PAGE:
EZ Driveline Upgrades - Eliminate The Slip YokePosted in How To: Transmission Drivetrain on January 1, 2006
The best way to fix the slip-yoke on the back of your transfer case is to get rid of it. Period. There's really no advantage to having a slip-yoke on your NP231J, 231C, 231HD, 241C, 241D, or 243 with the exception of cheaper driveshafts and the fact that you already have one (if you do). And though a fixed-yoke conversion kit (aka slip-yoke eliminator or SYE) like this one from JB Conversions is a great thing to have, you must ask yourself if it is worth it. Slip-yoke tailends on transfer cases have absolutely nothing wrong with them under normal driving conditions, and are every bit as strong as the alternative. And besides the cost of the fixed-yoke kit (usually $200-$350, depending on what transfer case), you should also remember to include the cost of the new driveshaft with a slip-yoke (you must either have a slip-yoke on the driveshaft or transfer case to allow for suspension cycling and differentiating lengths as that occurs).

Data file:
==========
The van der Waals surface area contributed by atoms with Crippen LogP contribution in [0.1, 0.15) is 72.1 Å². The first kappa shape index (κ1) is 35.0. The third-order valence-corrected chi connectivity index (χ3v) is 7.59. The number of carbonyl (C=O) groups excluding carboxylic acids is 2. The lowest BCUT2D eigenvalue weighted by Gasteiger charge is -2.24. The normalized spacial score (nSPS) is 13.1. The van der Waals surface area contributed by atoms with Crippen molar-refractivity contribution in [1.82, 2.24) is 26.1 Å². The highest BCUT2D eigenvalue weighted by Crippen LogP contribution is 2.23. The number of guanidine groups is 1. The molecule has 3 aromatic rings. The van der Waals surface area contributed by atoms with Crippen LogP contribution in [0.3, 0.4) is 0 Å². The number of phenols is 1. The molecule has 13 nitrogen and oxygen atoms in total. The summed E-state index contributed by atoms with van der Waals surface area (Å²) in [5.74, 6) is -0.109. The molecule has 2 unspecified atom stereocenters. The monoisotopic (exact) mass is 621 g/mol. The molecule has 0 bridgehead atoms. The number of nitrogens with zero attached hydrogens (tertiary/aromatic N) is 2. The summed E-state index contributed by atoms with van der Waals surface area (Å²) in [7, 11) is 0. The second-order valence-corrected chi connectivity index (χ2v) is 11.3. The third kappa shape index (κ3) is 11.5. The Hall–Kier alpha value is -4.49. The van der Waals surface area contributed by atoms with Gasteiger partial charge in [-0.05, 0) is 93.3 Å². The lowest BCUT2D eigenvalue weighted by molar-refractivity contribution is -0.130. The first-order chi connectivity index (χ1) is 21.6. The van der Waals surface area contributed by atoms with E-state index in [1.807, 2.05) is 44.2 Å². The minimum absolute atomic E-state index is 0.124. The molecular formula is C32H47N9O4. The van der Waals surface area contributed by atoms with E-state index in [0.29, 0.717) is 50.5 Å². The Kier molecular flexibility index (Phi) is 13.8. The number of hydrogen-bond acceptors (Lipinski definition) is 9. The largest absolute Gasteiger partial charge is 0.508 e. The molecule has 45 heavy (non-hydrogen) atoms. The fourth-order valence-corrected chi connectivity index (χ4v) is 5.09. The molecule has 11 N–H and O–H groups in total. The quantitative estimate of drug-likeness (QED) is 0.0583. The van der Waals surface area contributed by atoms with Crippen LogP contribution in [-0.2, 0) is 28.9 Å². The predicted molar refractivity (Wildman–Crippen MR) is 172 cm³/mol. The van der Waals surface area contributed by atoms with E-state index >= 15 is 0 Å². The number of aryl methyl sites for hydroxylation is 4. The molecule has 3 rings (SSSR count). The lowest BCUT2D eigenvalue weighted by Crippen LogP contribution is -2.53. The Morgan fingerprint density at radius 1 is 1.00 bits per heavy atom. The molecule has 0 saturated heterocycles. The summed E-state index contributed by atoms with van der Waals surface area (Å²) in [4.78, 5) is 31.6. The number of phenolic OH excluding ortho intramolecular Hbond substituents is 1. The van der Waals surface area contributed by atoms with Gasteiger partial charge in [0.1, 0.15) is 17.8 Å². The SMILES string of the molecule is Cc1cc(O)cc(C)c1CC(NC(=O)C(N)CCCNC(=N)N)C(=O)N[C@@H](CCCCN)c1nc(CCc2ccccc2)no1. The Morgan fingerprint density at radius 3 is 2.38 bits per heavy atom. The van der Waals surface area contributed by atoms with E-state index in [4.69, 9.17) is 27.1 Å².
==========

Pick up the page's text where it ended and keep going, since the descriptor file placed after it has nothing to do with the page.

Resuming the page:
But even with the added cost, you want one, trust us. With a fixed yoke, you can damage your rear driveshaft, remove it, and still drive home in front-wheel drive. It also lets you run a longer driveshaft-or even a CV-joint-driveshaft for better driveshaft angles and less vibration. The major problem (and really the only one) with a slip-yoke on the back of a transfer case is that it will fall out of the back of the transfer case and you'll lose your gear oil if you pull the rear driveshaft.